Risk Analysis

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Risk Analysis

Risk Analysis


(See Excel file for risk register). Over the past decade the line between risk management and compliance has been blurred to the point where, in many organizations, it is impossible to determine if they are not one and the same. In part, this confusion between the two functions was initiated and then exacerbated by the passage of the Sarbanes-Oxley Act of 2002 and the implementation of Basel II. Both of these events consumed a great deal of resources, and many consulting firms labeled these efforts “risk management.” They are, in fact, compliance requirements designed to protect stakeholders and, in the latter case, ensure the viability of the financial system. They are not designed for, and nor can their implementation achieve, the management of risk in individual companies or financial institutions.

This confusion between compliance and risk management has led to a defensive posture in dealing with the uncertainties of the competitive business environment. Risk has been confined to the analysis of what could go wrong rather than what needs to go right. Risk management organizations have become the arbiters of what constitutes risk and have assumed an adversarial relationship with business managers, particularly in capital allocation exercises. Failures and scandals are met with calls for more regulation, the implementation of regulations becomes the province of risk management organizations, and the execution of strategy (arguably the area in most need of risk management) becomes further separated from any kind of disciplined analysis.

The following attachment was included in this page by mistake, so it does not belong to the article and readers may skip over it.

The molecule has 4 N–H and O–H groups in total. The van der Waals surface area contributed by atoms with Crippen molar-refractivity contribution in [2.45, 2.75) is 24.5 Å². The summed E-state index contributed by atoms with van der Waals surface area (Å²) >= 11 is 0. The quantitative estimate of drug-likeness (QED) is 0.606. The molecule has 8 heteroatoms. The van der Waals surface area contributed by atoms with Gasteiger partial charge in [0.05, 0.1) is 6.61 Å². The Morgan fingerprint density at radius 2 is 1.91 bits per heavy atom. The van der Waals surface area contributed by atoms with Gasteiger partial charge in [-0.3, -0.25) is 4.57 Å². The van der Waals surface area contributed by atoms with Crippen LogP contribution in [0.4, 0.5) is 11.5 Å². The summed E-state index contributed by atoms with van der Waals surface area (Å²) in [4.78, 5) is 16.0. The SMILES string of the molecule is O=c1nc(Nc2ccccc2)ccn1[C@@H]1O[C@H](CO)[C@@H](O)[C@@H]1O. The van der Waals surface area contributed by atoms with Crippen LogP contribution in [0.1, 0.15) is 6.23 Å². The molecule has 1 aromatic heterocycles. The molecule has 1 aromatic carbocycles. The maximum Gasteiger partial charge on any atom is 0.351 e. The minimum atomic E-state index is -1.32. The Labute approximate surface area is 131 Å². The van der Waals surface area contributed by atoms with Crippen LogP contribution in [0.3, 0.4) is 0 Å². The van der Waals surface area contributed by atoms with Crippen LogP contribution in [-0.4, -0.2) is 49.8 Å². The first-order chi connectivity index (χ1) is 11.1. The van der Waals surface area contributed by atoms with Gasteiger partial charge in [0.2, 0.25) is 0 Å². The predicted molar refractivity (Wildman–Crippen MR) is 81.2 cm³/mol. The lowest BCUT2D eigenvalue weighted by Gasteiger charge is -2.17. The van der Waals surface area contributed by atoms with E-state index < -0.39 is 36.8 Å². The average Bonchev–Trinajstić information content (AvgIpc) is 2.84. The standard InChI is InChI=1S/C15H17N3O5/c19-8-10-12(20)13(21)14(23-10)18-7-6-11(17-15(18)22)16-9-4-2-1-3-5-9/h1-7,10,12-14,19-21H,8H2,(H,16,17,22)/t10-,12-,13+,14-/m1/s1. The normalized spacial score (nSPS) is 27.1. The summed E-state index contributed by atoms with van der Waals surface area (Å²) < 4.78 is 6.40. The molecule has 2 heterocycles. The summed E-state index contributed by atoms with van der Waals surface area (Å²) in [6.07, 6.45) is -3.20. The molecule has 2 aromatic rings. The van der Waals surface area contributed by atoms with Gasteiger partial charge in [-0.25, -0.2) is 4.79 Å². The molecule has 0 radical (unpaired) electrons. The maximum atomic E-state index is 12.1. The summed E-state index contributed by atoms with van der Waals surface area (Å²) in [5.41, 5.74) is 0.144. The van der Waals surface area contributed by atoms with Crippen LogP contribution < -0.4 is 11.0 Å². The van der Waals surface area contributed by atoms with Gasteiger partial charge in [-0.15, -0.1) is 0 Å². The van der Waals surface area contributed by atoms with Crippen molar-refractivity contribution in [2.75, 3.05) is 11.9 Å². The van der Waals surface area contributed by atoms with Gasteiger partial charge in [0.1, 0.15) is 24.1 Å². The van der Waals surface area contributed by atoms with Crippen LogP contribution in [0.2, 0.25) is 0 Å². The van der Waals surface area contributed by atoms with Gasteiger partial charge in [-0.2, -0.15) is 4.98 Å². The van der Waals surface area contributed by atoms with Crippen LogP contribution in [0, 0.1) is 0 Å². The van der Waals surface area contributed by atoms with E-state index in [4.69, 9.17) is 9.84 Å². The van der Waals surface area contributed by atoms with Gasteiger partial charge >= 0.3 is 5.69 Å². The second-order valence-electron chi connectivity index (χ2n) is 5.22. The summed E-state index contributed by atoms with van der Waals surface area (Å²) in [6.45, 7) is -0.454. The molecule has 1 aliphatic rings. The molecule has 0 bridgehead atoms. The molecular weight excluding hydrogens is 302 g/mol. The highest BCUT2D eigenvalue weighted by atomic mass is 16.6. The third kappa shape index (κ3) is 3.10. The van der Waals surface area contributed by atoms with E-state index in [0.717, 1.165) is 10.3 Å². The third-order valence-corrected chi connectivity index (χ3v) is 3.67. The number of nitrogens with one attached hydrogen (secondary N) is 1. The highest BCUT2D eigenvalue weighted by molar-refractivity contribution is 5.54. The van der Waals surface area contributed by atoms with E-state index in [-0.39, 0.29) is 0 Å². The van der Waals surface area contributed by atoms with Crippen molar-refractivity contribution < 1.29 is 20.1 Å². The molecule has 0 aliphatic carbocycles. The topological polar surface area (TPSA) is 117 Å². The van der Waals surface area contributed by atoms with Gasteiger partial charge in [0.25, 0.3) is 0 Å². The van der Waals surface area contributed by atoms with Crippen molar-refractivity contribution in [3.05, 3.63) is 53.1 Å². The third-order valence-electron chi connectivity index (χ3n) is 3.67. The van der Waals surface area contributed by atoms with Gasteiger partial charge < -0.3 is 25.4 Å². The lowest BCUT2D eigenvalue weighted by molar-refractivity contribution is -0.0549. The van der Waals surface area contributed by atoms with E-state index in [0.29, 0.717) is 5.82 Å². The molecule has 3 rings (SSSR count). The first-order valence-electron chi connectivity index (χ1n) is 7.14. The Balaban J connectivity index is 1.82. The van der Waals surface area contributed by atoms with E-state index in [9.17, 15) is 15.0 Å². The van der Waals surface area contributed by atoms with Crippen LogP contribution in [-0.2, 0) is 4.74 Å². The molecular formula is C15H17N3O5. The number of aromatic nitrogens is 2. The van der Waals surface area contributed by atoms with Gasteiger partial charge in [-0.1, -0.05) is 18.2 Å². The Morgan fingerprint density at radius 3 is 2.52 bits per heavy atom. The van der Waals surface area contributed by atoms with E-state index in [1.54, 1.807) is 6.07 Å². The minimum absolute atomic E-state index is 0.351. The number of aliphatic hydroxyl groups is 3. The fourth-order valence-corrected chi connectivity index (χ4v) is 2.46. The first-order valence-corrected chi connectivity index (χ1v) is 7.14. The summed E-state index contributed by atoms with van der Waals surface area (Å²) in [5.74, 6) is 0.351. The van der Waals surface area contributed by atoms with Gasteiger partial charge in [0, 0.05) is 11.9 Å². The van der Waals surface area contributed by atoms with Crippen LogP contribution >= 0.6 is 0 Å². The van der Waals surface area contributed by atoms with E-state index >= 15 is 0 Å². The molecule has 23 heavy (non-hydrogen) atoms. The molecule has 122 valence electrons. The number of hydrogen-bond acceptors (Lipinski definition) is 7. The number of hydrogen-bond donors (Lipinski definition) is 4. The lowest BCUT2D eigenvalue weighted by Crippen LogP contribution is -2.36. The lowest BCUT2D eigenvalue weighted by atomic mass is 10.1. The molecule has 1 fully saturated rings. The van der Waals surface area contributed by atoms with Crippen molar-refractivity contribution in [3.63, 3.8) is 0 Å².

Risk is the net negative impact of the exercise of a vulnerability, considering both the probability and the impact of occurrence. Risk management is the process of identifying risk, assessing risk, and taking steps to reduce risk to an acceptable level. This guide provides a foundation for the development of an effective risk management program, containing both the definitions and the practical guidance necessary for assessing and mitigating risks identified within IT systems. The ultimate goal is to help organizations to better manage IT-related mission risks.

In addition, this guide provides information on the selection of cost-effective security controls. These controls can be used to mitigate risk for the better protection of mission-critical information and the IT systems that process, store, and carry this information. Organizations may choose to expand or abbreviate the comprehensive processes and steps suggested in this guide and tailor them to their environment in managing IT-related mission risks.


The objective of performing risk management is to enable the organization to accomplish its mission(s) (1) by better securing the IT systems that store, process, or transmit organizational information; (2) by enabling management to make well-informed risk management decisions to justify the expenditures that are part of an IT budget; and (3) by assisting management in authorizing (or accrediting) the IT systems3 on the basis of the supporting documentation resulting from the performance of risk management.

Risk Management Overview

Importance Of Risk Management

As Peter Bernstein tells us in his book Against the Gods: The Remarkable Story of Risk, the word risk comes from the old Italian risicare, which means ...
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